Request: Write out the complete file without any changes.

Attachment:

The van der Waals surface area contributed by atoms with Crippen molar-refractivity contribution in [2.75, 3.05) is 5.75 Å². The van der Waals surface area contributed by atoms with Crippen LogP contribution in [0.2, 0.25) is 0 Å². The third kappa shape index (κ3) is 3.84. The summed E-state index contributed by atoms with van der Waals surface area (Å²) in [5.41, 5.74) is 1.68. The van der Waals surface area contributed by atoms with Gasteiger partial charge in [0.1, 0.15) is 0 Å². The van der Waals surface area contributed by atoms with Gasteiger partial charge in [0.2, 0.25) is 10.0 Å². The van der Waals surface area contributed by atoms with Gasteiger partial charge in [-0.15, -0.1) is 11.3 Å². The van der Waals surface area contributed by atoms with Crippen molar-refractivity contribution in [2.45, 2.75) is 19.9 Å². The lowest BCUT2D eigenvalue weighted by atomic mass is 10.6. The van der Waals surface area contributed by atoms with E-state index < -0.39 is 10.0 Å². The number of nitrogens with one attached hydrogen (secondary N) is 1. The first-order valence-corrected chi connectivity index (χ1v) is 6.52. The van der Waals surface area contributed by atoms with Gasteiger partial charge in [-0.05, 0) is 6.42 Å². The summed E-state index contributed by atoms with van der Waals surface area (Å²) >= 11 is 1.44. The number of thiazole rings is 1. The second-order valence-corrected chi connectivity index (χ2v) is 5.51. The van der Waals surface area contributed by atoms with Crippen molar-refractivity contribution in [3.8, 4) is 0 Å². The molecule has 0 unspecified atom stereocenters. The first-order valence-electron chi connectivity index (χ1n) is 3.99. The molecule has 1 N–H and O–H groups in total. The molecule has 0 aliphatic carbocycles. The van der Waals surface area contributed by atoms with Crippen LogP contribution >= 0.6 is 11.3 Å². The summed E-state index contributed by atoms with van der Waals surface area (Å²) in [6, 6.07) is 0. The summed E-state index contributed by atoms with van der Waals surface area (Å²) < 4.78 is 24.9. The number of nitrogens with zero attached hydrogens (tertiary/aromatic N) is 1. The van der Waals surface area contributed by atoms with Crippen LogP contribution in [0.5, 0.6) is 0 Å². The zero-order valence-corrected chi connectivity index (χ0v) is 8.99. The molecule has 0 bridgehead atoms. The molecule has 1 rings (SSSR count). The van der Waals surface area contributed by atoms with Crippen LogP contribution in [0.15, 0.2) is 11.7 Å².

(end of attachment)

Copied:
The van der Waals surface area contributed by atoms with Crippen molar-refractivity contribution in [2.75, 3.05) is 5.75 Å². The van der Waals surface area contributed by atoms with Crippen LogP contribution in [0.2, 0.25) is 0 Å². The third kappa shape index (κ3) is 3.84. The summed E-state index contributed by atoms with van der Waals surface area (Å²) in [5.41, 5.74) is 1.68. The van der Waals surface area contributed by atoms with Gasteiger partial charge in [0.1, 0.15) is 0 Å². The van der Waals surface area contributed by atoms with Gasteiger partial charge in [0.2, 0.25) is 10.0 Å². The van der Waals surface area contributed by atoms with Gasteiger partial charge in [-0.15, -0.1) is 11.3 Å². The van der Waals surface area contributed by atoms with Crippen molar-refractivity contribution in [2.45, 2.75) is 19.9 Å². The lowest BCUT2D eigenvalue weighted by atomic mass is 10.6. The van der Waals surface area contributed by atoms with E-state index < -0.39 is 10.0 Å². The number of nitrogens with one attached hydrogen (secondary N) is 1. The first-order valence-corrected chi connectivity index (χ1v) is 6.52. The van der Waals surface area contributed by atoms with Gasteiger partial charge in [-0.05, 0) is 6.42 Å². The summed E-state index contributed by atoms with van der Waals surface area (Å²) >= 11 is 1.44. The number of thiazole rings is 1. The second-order valence-corrected chi connectivity index (χ2v) is 5.51. The van der Waals surface area contributed by atoms with Crippen molar-refractivity contribution in [3.8, 4) is 0 Å². The molecule has 0 unspecified atom stereocenters. The first-order valence-electron chi connectivity index (χ1n) is 3.99. The molecule has 1 N–H and O–H groups in total. The molecule has 0 aliphatic carbocycles. The van der Waals surface area contributed by atoms with Crippen LogP contribution >= 0.6 is 11.3 Å². The summed E-state index contributed by atoms with van der Waals surface area (Å²) in [6, 6.07) is 0. The summed E-state index contributed by atoms with van der Waals surface area (Å²) < 4.78 is 24.9. The number of nitrogens with zero attached hydrogens (tertiary/aromatic N) is 1. The van der Waals surface area contributed by atoms with Crippen LogP contribution in [0.5, 0.6) is 0 Å². The zero-order valence-corrected chi connectivity index (χ0v) is 8.99. The molecule has 0 bridgehead atoms. The molecule has 1 rings (SSSR count). The van der Waals surface area contributed by atoms with Crippen LogP contribution in [0.15, 0.2) is 11.7 Å².